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Steve Lunetta: An educational apocalypse may be upon us all

Right About Now

Posted: July 2, 2012 1:55 a.m.
Updated: July 2, 2012 1:55 a.m.

“Four score and seven years ago, our fathers brought on this continent a nation that controlled vampires, loosely disguised as slave owners in the Deep South. And I was sent to kill them.”

—Abraham Lincoln, 1861, (sort-of)

As we all know, Abe Lincoln, our 16th president and savior of the Union, was a vampire hunter. At least, according to the new movie by Tim Burton and Timur Bekmambetov. Or was that TimBen Boydston?

I always thought that Lincoln’s trademark stove-pipe hat was merely a symbol of his office. But now I know that Abe was hiding a wooden stake up there along with a wooden mallet ready to drive the point through the heart of Jefferson Davis, if he ever got the chance.

Lincoln hunting vampires? What are they teaching our kids? While this movie is admittedly fanciful, I’ll bet a statistically significant number of young people will walk out of the theater truly believing that Lincoln was involved with vampire lore.

This is because our schools have failed to fill their heads with real knowledge.

At my job, I often spend time interviewing young people who are applying for jobs at our company. Specifically, I look for kids who might be able to work in our chemistry and micro laboratories. Sadly, I often encounter a wasteland when I should be seeing quality.

For example: Last week, I was talking to candidates for an opening. One young lady who recently graduated from the University of California, Los Angeles, presented us with an impressive resume detailing her accomplishments while obtaining her microbiology degree.

Microbiology is the study of tiny organisms that, in small number, often pose no harm. However, in large numbers, they can be pathogenic and toxic. They tend to take over and destroy everything they touch — like Democrats.

This graduate went on to extoll her excellent teamwork, sense of fairness and work ethic. However, when asked to tell us about her laboratory experience, the silence was deafening.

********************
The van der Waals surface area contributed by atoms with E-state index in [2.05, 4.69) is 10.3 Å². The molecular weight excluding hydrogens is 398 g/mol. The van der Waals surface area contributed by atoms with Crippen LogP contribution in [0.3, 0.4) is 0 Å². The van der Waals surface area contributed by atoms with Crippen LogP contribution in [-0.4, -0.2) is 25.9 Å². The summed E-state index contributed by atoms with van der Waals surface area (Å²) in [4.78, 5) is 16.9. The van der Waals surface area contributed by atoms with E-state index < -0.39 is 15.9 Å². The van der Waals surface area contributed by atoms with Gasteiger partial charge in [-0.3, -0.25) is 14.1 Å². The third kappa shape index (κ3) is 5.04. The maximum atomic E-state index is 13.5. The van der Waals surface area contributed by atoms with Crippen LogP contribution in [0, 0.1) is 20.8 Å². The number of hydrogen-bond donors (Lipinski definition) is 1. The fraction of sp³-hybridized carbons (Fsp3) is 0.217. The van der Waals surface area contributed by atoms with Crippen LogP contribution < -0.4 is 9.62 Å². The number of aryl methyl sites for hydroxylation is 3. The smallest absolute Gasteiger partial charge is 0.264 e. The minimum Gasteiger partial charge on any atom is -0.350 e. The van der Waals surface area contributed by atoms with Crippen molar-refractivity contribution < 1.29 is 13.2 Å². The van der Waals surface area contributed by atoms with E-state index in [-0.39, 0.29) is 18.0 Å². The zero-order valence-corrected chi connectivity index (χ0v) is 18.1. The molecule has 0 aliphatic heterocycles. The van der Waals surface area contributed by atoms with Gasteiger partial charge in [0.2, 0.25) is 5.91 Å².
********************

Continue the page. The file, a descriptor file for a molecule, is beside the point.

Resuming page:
“Um, I don’t have too much lab work. You see, the university was low on funds and we often did our work on computer. As a matter of fact, my senior thesis was on a model of salmonella growth.” My jaw dropped open.

I asked, “You mean you’ve never done most of the lab work that is required of new microbiologists?”

Apparently not.

I probed further and asked her a simple question about E. coli, a very virulent pathogen that killed many folks a few years ago. She responded that she read about E. coli in one of her textbooks but, beyond that, could not remember much more.

Another U.C. kid I talked to had an impressive list of lab instrumentation on his resume. When I started asking questions about that experience, he sheepishly replied that he had simply watched a graduate student doing the work. He had never pushed any buttons himself.

Fair enough, I responded. “Can you tell me the principles behind some of the instruments?” Again, silence. The young man was never afforded the opportunity to use the instruments, thereby depriving him of learning both the operation and the theory behind the machine.

This is pathetic, I thought to myself. The next candidate must be better. Once again, another U.C. student, this one from Berkeley. She was a premed student who had volunteered in a hospital. “Good, we’ll have some real life experiences to discuss,” I thought.

Not with this one. It seems that her “experience” was limited to working in the administration office doing filing and billing work.

Please, someone, tell me what we are teaching our students at the University of California? Have our budget cuts gone so deep that we are now producing an inferior product?

My own son went to UCLA and obtained a degree in history a year ago. Looking forward to discussing the ramifications of the Treaty of Versailles and the Smoot-Hawley Tariff Act with my boy, all I received was a blank stare.

“Dad, last quarter, I took History of Rock-n-Roll and Dinosaurs and You. I never heard of the Treaty of Smoot, or whatever.” He’s working as a music promoter.

How have we allowed one of the most vaunted learning institutions in the nation to degrade to this level? Some possible ideas: An emphasis on quantity versus quality, choosing staff over students and an impossible budget situation in Sacramento.

In the meantime, what is next from Burton? George Washington: Space Alien. I believe it. Check out the hair.

Steve Lunetta is a resident of Placerita Canyon and a proud product of the UC system. He can be reached at


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